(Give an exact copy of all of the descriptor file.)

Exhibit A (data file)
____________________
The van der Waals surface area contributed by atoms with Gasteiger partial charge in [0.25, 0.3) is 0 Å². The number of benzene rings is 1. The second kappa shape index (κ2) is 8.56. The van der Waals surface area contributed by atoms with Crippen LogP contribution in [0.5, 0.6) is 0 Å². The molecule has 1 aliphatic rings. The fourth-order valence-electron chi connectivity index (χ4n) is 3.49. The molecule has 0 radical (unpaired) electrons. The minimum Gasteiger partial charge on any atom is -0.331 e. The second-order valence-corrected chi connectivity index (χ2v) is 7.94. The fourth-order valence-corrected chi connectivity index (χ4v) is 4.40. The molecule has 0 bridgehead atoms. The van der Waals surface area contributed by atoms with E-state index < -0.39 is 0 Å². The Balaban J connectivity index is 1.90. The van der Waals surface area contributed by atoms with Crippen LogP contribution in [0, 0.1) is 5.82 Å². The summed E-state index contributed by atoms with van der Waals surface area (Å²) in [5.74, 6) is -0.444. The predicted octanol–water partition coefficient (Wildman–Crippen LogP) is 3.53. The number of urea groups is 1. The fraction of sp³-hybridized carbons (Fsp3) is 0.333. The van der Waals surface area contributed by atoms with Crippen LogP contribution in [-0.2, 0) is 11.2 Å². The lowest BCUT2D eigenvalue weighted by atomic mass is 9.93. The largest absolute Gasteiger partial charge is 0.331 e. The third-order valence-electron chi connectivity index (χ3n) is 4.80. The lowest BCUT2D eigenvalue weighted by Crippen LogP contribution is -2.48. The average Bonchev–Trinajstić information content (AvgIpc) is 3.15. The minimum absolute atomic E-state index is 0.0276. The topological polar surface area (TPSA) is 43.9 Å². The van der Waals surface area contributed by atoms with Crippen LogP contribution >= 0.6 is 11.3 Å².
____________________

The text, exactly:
The van der Waals surface area contributed by atoms with Gasteiger partial charge in [0.25, 0.3) is 0 Å². The number of benzene rings is 1. The second kappa shape index (κ2) is 8.56. The van der Waals surface area contributed by atoms with Crippen LogP contribution in [0.5, 0.6) is 0 Å². The molecule has 1 aliphatic rings. The fourth-order valence-electron chi connectivity index (χ4n) is 3.49. The molecule has 0 radical (unpaired) electrons. The minimum Gasteiger partial charge on any atom is -0.331 e. The second-order valence-corrected chi connectivity index (χ2v) is 7.94. The fourth-order valence-corrected chi connectivity index (χ4v) is 4.40. The molecule has 0 bridgehead atoms. The van der Waals surface area contributed by atoms with E-state index < -0.39 is 0 Å². The Balaban J connectivity index is 1.90. The van der Waals surface area contributed by atoms with Crippen LogP contribution in [0, 0.1) is 5.82 Å². The summed E-state index contributed by atoms with van der Waals surface area (Å²) in [5.74, 6) is -0.444. The predicted octanol–water partition coefficient (Wildman–Crippen LogP) is 3.53. The number of urea groups is 1. The fraction of sp³-hybridized carbons (Fsp3) is 0.333. The van der Waals surface area contributed by atoms with Crippen LogP contribution in [-0.2, 0) is 11.2 Å². The lowest BCUT2D eigenvalue weighted by atomic mass is 9.93. The largest absolute Gasteiger partial charge is 0.331 e. The third-order valence-electron chi connectivity index (χ3n) is 4.80. The lowest BCUT2D eigenvalue weighted by Crippen LogP contribution is -2.48. The average Bonchev–Trinajstić information content (AvgIpc) is 3.15. The minimum absolute atomic E-state index is 0.0276. The topological polar surface area (TPSA) is 43.9 Å². The van der Waals surface area contributed by atoms with Crippen LogP contribution >= 0.6 is 11.3 Å².